Maintenance window scheduled to begin at February 14th 2200 est. until 0400 est. February 15th


Forgot Password?

    Or login with Facebook
    Defense Visual Information Distribution Service Logo

    The Saga of USS Kidd: A Look Back at the Historic Deployment of Jacksonville’s Rapid Response Team

    USS Kidd (DDG 100)

    Photo By Petty Officer 2nd Class Alexander M Corona | SAN DIEGO (April 28, 2020) – A Sailor salutes the national ensign as they disembark...... read more read more



    Story by André Sobocinski 

    U.S. Navy Bureau of Medicine and Surgery

    In April 2020, the Naval Hospital Jacksonville deployed a special diagnostic unit to the guided missile destroyer USS Kidd (DDG-100), then in the throes of a shipboard outbreak. The team—comprised of two medical officers and five corpsmen—was referred to as the “Rapid Response Team,” and for good reason. Within a mere three hours this team was both conceived, assembled and deployed on a mission to conduct COVID-19 diagnostic testing at sea. To date it is the only deployment of this type of platform in the history of the Navy.

    A Call to Assistance:

    On the morning of April 23, 2020, Comdr. Michael Kaplan was starting his day as the Director of Medical Services at Naval Hospital Jacksonville when his commanding officer, Capt. Matthew Case, alerted him of an outbreak aboard USS Kidd, then conducting counter-narcotic operations with the 4th Fleet.

    “He came into my office and said ‘I need you to assemble a team to go to the ship. We’ll need an internist, a prevmed doctor, and we’ll need some corpsmen,’” Kaplan related.

    At this point the hospital had already been tagged for activating its Expeditionary Medical Facility (EMF)-Mike and deploying personnel to hard hit communities in Baton Rouge, Dallas, New Orleans, New York, and Stamford. And there was still great uncertainty on the immediate impact of COVID-19 on Naval Hospital Jacksonville and its community.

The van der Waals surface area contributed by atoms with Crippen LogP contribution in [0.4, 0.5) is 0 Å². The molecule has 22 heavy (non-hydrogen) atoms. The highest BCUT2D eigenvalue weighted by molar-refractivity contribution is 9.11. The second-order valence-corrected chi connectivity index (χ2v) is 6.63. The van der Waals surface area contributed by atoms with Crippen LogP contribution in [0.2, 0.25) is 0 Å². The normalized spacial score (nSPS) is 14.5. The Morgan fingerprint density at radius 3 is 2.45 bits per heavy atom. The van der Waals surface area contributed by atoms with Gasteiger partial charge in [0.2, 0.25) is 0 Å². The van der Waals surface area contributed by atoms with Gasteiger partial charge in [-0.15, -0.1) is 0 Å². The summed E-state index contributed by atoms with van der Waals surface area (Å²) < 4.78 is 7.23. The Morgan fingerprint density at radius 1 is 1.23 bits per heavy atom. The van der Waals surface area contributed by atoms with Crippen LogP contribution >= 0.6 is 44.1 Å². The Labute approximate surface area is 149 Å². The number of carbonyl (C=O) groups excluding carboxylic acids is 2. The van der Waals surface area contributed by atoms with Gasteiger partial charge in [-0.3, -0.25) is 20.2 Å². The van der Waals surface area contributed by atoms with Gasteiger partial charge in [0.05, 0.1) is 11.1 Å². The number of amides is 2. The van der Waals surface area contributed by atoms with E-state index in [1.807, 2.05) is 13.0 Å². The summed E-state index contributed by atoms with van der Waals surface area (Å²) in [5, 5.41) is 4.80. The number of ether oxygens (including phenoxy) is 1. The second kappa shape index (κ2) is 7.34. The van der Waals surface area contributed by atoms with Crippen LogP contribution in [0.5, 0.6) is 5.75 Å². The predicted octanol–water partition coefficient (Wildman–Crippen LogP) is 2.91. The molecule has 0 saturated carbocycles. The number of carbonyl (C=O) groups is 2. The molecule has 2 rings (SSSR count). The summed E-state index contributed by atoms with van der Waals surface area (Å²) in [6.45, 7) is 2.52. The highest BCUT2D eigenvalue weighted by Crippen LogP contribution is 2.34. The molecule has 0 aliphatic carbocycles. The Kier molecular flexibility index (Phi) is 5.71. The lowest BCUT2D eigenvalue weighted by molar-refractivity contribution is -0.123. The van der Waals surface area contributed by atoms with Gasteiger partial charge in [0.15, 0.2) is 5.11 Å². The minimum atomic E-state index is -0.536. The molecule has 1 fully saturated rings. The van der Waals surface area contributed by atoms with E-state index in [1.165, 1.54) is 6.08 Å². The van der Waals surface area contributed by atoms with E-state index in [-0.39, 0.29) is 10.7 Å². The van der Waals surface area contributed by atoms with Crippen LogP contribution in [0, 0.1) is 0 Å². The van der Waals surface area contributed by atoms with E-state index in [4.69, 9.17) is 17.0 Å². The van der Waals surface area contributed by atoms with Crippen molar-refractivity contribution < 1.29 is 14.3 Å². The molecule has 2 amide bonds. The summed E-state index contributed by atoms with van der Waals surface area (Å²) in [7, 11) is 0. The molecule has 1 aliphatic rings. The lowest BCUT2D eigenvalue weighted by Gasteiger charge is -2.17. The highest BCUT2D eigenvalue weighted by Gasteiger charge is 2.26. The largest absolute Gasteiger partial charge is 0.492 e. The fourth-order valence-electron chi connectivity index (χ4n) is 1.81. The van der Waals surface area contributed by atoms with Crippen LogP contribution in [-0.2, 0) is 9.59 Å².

An allergist by trade, Kaplan volunteered to go knowing that if COVID-19 became an issue in Jacksonville in the ensuing days the other internist—who was also a critical care physician—should remain at the hospital.

    The next member of team was the Public Health Emergency Officer (PHEO), Lieutenant Commander Clifton Wilcox. It could be argued that although an unchartered mission, in many respects it was par for the course for an already eclectic career. Prior to entering Navy Medicine, Wilcox had been a Navy intelligence officer and aviator, and even worked as a commercial airline pilot before going to medical school. Since 2018, he was serving as Jacksonville’s occupational department head and PHEO for Navy Region Southeast. And since a preventive medicine officer was not available, his experiences as a PHEO proved applicable and needed for the mission.

    Next came the hospital corpsmen. Preventive medicine technicians HM3 Brian Krawsczyn, HM2 Derrick Hudson, HM1 Jason Turgeon, laboratory technician Joseph Kim and general duty Corpsman HN Louis Moyer each volunteered to support a mission where the questions outweighed the answers and the severity of the outbreak was still to be determined.

    By 1230—after readying their belongings, securing PPE, collecting guidance on shipboard outbreaks and just hours after being alerted about the mission—the team was ready to go. The CO and the XO drove them and their equipment—including an Abbott ID NOW diagnostic machine—to the airfield where a P-8 Poseidon was waiting them.

    Weathering the Storm:

    HMC Clint Barton had been a veteran of the U.S. Navy since June 2001. As a native of the landlocked town of Edgewood, Texas, the Navy was not necessarily a destination point for him growing up. But like many sailors it was a chance encounter with a Navy recruiter and a yearning to “see the world” that brought him into the sea service.